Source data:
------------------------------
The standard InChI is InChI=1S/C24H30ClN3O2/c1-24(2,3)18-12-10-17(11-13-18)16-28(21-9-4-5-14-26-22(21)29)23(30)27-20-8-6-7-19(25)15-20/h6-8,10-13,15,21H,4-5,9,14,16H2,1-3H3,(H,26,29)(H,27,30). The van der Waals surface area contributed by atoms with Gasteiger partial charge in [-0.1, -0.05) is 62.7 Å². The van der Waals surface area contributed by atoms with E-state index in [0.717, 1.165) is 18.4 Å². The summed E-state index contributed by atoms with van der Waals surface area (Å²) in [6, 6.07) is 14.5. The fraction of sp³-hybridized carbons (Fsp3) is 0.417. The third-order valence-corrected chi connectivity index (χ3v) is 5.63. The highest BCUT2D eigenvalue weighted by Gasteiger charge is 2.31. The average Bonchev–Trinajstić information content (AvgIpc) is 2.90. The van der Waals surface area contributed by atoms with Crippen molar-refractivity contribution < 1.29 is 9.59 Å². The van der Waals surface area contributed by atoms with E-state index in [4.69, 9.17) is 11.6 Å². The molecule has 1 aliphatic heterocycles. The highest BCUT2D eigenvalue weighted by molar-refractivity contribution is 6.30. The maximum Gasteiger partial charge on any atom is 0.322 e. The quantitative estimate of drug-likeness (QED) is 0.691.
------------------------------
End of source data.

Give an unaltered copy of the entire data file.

The standard InChI is InChI=1S/C24H30ClN3O2/c1-24(2,3)18-12-10-17(11-13-18)16-28(21-9-4-5-14-26-22(21)29)23(30)27-20-8-6-7-19(25)15-20/h6-8,10-13,15,21H,4-5,9,14,16H2,1-3H3,(H,26,29)(H,27,30). The van der Waals surface area contributed by atoms with Gasteiger partial charge in [-0.1, -0.05) is 62.7 Å². The van der Waals surface area contributed by atoms with E-state index in [0.717, 1.165) is 18.4 Å². The summed E-state index contributed by atoms with van der Waals surface area (Å²) in [6, 6.07) is 14.5. The fraction of sp³-hybridized carbons (Fsp3) is 0.417. The third-order valence-corrected chi connectivity index (χ3v) is 5.63. The highest BCUT2D eigenvalue weighted by Gasteiger charge is 2.31. The average Bonchev–Trinajstić information content (AvgIpc) is 2.90. The van der Waals surface area contributed by atoms with Crippen molar-refractivity contribution < 1.29 is 9.59 Å². The van der Waals surface area contributed by atoms with E-state index in [4.69, 9.17) is 11.6 Å². The molecule has 1 aliphatic heterocycles. The highest BCUT2D eigenvalue weighted by molar-refractivity contribution is 6.30. The maximum Gasteiger partial charge on any atom is 0.322 e. The quantitative estimate of drug-likeness (QED) is 0.691.